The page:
The Smart Techie was renamed Siliconindia India Edition starting Feb 2012 to continue the nearly two decade track record of excellence of our US edition.

February - 2012 - issue > Entrepreneur's Corner

Ideas, Ideas, and an Awesome Idea: 4KTA

Thursday, February 2, 2012
Being in Silicon Valley, every day I come across so many brilliant people that it’s amazing to learn about new and interesting things. However, I am quite surprised when I suggest to them that they should be starting their own companies. Their reply quite often is that they don’t have an awesome idea. They would further add that it’s also so hard to find such an idea. So I start wondering what a great idea looks like. How do we know that the idea we have is an awesome idea? My theory is if we start with the belief that it’s hard to come up with an awesome idea, then it’s a non-starter and hence, you won’t be able to generate ideas. My experience is most startups end with an idea that is far from what they started with. So the initial idea is your starting point, and here are my four key take away (4KTA) points on this topic.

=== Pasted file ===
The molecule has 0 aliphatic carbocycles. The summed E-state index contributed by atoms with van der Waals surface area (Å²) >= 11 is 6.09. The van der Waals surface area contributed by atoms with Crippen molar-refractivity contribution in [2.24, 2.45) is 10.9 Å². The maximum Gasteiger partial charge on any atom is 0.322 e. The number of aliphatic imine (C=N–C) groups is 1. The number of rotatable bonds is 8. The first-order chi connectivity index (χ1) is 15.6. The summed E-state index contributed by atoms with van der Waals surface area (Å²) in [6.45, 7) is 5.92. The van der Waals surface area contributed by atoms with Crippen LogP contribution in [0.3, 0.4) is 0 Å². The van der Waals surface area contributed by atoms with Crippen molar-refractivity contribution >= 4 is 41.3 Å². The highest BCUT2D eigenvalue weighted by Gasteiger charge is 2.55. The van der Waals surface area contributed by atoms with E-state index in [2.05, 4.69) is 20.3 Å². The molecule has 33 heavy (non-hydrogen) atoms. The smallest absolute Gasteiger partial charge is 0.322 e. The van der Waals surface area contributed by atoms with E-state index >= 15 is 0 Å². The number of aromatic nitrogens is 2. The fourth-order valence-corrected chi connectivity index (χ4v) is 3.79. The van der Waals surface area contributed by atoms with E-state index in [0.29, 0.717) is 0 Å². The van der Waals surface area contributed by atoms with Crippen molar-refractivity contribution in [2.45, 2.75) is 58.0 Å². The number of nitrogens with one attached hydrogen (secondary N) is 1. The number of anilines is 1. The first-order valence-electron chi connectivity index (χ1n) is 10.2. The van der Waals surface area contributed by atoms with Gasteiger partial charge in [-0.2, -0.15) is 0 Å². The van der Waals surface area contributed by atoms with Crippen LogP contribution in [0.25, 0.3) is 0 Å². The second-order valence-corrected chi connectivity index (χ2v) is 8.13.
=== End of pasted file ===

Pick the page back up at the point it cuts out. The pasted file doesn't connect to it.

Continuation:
1. Find: How do you find your awesome idea that you can start your business upon? Then, how do you make it hugely successful? And as a result, make tons of money and/or make a huge difference to your customers, whoever they may be – consumers or enterprises? Here are a few places to look for that awesome idea. The starting point is to review your own skill sets, your domain expertise, your industry, and try to find pain points that your customers tell you about. Make sure you feel passionate about solving that problem. Another is to attend industry and analyst events, read voraciously about market trends, and analyze them from different angles. Be relentlessly curious, rather be over-curious. Keep asking questions. Seek answers from your colleagues, your customers, and your industry contacts. Be objective and also, don’t take analyst’s forecasts for granted. They will give you some ideas on major trends that may be occurring that you can take advantage of. However, keep in mind that industry pundits can be wrong. All of these things are, what I call, just the dots. Now, you need to connect them to form your own idea, see a pain-point and provide a solution for it by starting your company. You should go through the presentations and articles of veteran venture capitalist Vinod Khosla, on various topics ofentrepreneurship.. They are very insightful and full of wisdom. Finally, make sure that you listen to your gut. As Vikram Mehta, Founder and CEO of Blade Network Technologies, now part of IBM, pointed out in My Story program recently at TiE Silicon Valley, “Don’t second guess your instincts… nothing great has ever come off listening and adhering to conventions”.